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Newquay: a surfer’s paradise

Once a small fishing village in sleepy Cornwall, Newquay has become the UK’s surfing capital of cool.  Whether you just like watching the surfers, and there are plenty to watch, want to take some lessons with a surf school or just fancy chilling out all day and clubbing well into the night, Newquay is your surfers’ paradise.

Beaches

Newquay Bay has four main beaches, Towan, Tolcarne, Great Western, and Lusty Glaze, which forms a single mile-long stretch of golden sand at low tide. Lifeguards are on duty from mid-May to mid-September and there are many cafes and surf shops nearby. Other nearby beaches include Crantock, Watergate, and Fistral.

Towan

Situated at the southern end of the bay area, Towan beach is Newquay’s most popular beach and can get crowded even in the winter months. Towan is very popular with beginners and bathers in the summer months, which does result in some surfing restrictions during this period. The beach is well protected from the wind, so unlike some of the other beaches, surfers rely on good swell – a succession of waves usually generated by offshore winds.

Great Western

Slightly more exposed than Towan, Great Western sees bigger swells. Huge, hollow waves can be produced from southwesterly winds – perfect for surfing. This is an excellent beach to learn to surf. The beach is slightly less popular for sun-seekers in the afternoon as high cliffs block out the sun.

Tolcarne and Lusty Glaze

These are the more exposed beaches and also pick up more swell. Tolcarne is popular with boogie boarders and its large sandy beach makes it a popular sunspot. Lusty Glaze is the most exposed of the bay beaches, with waves that are rideable at all tide stages, although low to high is the best. The national lifeguard training centre is located here.

Surf schools

There are many surf schools dotted along the coast of the Newquay area. Try the National Surfing Centre (Fistral Beach), the Tolcarne Surf School (Tolcarne Beach), or BSA Surf Scholl (Lusty Glaze), which are run by the British Surfing Association (BSA). They guarantee the highest standard of coaching, safety and equipment.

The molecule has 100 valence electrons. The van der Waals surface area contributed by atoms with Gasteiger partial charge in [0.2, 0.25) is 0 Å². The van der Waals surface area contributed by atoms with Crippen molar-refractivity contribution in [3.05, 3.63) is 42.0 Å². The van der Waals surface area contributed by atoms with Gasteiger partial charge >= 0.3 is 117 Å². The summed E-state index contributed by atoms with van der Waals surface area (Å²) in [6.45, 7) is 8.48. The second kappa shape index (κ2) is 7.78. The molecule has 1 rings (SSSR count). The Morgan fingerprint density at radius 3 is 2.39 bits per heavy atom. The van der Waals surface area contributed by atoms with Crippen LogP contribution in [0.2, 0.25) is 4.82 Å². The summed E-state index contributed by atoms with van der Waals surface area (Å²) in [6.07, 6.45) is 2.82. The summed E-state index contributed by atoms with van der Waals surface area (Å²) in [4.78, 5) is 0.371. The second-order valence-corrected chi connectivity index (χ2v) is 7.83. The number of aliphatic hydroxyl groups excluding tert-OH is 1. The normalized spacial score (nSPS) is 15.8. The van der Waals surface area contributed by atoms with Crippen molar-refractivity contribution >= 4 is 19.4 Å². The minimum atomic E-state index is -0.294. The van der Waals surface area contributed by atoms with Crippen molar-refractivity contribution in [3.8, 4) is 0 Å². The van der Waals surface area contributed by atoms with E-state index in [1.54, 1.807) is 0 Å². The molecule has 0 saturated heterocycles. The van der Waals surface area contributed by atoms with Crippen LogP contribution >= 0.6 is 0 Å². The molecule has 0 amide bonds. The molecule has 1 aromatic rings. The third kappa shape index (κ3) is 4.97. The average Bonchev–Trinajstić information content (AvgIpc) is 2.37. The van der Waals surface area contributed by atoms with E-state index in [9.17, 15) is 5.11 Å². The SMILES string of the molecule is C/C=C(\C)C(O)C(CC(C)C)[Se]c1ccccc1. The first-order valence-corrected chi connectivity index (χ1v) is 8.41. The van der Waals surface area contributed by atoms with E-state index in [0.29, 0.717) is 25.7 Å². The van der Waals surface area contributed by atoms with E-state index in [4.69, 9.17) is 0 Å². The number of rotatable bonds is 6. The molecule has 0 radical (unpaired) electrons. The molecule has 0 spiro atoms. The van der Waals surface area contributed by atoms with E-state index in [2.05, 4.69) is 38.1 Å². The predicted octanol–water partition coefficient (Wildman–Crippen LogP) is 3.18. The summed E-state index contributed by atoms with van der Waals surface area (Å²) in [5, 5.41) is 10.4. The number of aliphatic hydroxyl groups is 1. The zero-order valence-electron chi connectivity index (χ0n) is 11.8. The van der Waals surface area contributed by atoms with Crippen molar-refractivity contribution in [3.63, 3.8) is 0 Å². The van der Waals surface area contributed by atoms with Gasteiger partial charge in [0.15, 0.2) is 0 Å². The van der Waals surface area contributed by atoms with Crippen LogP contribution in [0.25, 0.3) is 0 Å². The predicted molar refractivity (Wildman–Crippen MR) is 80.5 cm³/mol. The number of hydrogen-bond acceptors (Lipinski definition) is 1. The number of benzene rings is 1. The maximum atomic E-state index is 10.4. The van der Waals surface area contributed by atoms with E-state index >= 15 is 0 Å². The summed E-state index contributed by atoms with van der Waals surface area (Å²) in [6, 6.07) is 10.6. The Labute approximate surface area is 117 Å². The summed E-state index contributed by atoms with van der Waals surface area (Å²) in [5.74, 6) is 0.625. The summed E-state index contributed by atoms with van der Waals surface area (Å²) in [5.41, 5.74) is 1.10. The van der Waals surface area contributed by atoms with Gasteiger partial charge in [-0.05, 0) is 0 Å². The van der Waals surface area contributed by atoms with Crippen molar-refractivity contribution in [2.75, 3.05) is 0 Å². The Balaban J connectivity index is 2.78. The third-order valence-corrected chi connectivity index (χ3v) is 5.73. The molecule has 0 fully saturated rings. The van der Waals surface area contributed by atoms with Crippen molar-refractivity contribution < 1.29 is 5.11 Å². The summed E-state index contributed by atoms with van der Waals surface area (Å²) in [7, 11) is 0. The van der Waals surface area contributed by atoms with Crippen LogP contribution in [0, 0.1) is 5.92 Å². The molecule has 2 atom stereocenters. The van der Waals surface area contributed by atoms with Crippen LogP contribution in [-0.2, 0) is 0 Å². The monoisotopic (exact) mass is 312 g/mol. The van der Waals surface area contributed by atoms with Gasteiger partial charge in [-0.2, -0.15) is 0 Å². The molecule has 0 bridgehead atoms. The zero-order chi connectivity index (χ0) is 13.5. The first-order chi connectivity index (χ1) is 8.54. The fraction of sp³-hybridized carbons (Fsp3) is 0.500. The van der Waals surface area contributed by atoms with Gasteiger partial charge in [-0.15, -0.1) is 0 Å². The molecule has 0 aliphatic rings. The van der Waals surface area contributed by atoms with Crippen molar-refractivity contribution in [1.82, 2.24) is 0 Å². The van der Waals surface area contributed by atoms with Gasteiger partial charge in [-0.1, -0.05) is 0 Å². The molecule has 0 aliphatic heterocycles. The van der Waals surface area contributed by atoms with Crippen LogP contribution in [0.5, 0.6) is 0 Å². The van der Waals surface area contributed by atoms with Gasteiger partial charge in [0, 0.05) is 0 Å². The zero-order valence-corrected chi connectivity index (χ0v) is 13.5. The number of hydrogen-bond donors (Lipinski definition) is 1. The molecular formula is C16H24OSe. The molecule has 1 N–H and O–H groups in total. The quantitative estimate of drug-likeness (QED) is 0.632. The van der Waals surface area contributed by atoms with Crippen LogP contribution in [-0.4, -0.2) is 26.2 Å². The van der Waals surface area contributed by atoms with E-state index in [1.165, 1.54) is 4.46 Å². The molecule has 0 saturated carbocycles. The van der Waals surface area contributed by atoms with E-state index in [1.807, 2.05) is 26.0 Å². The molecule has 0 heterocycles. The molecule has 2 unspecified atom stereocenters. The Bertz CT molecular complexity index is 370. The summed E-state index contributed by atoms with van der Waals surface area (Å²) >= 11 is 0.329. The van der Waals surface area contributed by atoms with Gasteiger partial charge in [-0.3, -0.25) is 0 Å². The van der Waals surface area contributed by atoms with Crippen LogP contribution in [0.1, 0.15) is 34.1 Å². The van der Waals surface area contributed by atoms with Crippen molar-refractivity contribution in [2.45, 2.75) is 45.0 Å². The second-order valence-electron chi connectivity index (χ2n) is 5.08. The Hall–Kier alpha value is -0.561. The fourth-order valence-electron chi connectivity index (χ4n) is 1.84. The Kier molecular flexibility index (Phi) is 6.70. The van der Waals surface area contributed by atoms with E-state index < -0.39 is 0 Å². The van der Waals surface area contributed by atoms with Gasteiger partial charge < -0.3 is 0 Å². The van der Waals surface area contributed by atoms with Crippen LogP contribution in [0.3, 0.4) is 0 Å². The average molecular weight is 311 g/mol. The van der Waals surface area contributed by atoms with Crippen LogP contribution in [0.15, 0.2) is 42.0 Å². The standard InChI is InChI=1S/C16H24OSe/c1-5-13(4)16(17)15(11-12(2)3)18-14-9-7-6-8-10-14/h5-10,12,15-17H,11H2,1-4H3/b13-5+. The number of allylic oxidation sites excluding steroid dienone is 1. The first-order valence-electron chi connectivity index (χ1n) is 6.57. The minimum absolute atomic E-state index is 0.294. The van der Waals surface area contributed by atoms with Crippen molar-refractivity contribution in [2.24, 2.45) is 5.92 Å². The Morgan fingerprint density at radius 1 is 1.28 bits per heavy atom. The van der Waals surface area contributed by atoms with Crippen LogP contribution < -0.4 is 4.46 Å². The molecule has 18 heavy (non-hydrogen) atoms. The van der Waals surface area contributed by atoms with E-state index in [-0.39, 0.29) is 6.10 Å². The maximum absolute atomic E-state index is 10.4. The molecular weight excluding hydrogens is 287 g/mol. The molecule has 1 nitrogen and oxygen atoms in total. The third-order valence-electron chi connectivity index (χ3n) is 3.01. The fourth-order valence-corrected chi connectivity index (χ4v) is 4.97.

The BSA also has a list of 60 approved schools in the UK and around Europe. Visit the BSA website for more information about surfing and their approved schools (www.britsurf.co.uk).

Surfing requirements

Surfing is an extremely demanding sport and can be dangerous for those not experienced in riding the waves. You must be able to swim at least 50m in open water and be physically fit and regularly work out. Beginners should ideally receive tuition from experienced surfers before attempting to go it alone. Surf schools are fun, so learning will be enjoyable.

Apres surfing blowouts

Once the sun sets on the beaches, Newquay’s many restaurants, bars and clubs come alive. Newquay has the busiest nightlife if the southwest. Here are some of the main bars and clubs.

Red Square: this bar combines alfresco dining on the terrace with a DJ playing a pre-party vibe.

The Koola: plays a variety of nights, including hip-hop, drum and bass, through funk and beats to all forms of house.

Tall Trees: three clubs under one roof, playing house, R&B, hip-hop and old skool.

The Beach Nightclub: centrally located, with four bars on three floors.

Berties Pub & Club: two clubs under one roof, offering a choice of variety of music from top DJs and PAs.

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